ziphumulegn

2022-07-02

Is it true that if f is continuous, $\underset{h\to 0}{lim}\frac{1}{h}{\int }_{x}^{x+h}f\left(t\right)dt=f\left(x\right)$

Alexia Hart

Expert

There is no need to invke the FTC for this. Note that, by the monotonicity of the integral,
$h\underset{x\le s\le x+h}{min}f\left(s\right)={\int }_{x}^{x+h}\underset{x\le s\le x+h}{min}f\left(s\right)\phantom{\rule{thinmathspace}{0ex}}dt\le {\int }_{x}^{x+h}f\left(t\right)\phantom{\rule{thinmathspace}{0ex}}dt$
Similarly,
$h\underset{x\le s\le x+h}{max}f\left(s\right)={\int }_{x}^{x+h}\underset{x\le s\le x+h}{max}f\left(s\right)\phantom{\rule{thinmathspace}{0ex}}dt\ge {\int }_{x}^{x+h}f\left(t\right)\phantom{\rule{thinmathspace}{0ex}}dt$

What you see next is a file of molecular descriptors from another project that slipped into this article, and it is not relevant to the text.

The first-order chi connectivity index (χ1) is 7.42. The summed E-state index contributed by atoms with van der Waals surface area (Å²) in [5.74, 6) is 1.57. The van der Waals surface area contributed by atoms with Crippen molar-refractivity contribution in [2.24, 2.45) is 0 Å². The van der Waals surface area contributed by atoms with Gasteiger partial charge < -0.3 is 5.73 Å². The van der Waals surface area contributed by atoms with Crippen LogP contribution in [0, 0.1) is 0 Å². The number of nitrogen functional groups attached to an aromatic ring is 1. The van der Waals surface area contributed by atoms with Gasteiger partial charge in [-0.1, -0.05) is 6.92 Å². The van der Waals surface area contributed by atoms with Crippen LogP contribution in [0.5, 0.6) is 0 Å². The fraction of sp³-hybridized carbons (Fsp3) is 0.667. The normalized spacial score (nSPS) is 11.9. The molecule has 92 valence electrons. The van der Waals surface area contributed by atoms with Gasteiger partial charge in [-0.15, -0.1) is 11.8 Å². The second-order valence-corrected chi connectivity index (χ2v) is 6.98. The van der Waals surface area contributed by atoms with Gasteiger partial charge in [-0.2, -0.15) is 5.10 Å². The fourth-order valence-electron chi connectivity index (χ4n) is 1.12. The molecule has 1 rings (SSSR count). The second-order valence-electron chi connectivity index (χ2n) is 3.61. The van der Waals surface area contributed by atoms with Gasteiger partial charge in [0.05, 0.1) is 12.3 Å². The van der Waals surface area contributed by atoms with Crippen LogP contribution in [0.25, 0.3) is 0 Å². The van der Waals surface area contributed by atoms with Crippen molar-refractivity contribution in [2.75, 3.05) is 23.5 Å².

Now divide these inequalities by h and let $h\to 0$. By continuity,
$\underset{h\to 0}{lim}\underset{x\le s\le x+h}{min}f\left(s\right)=f\left(x\right)$
with a similar result for the max. Combinining the resulting inequalities yields the result.

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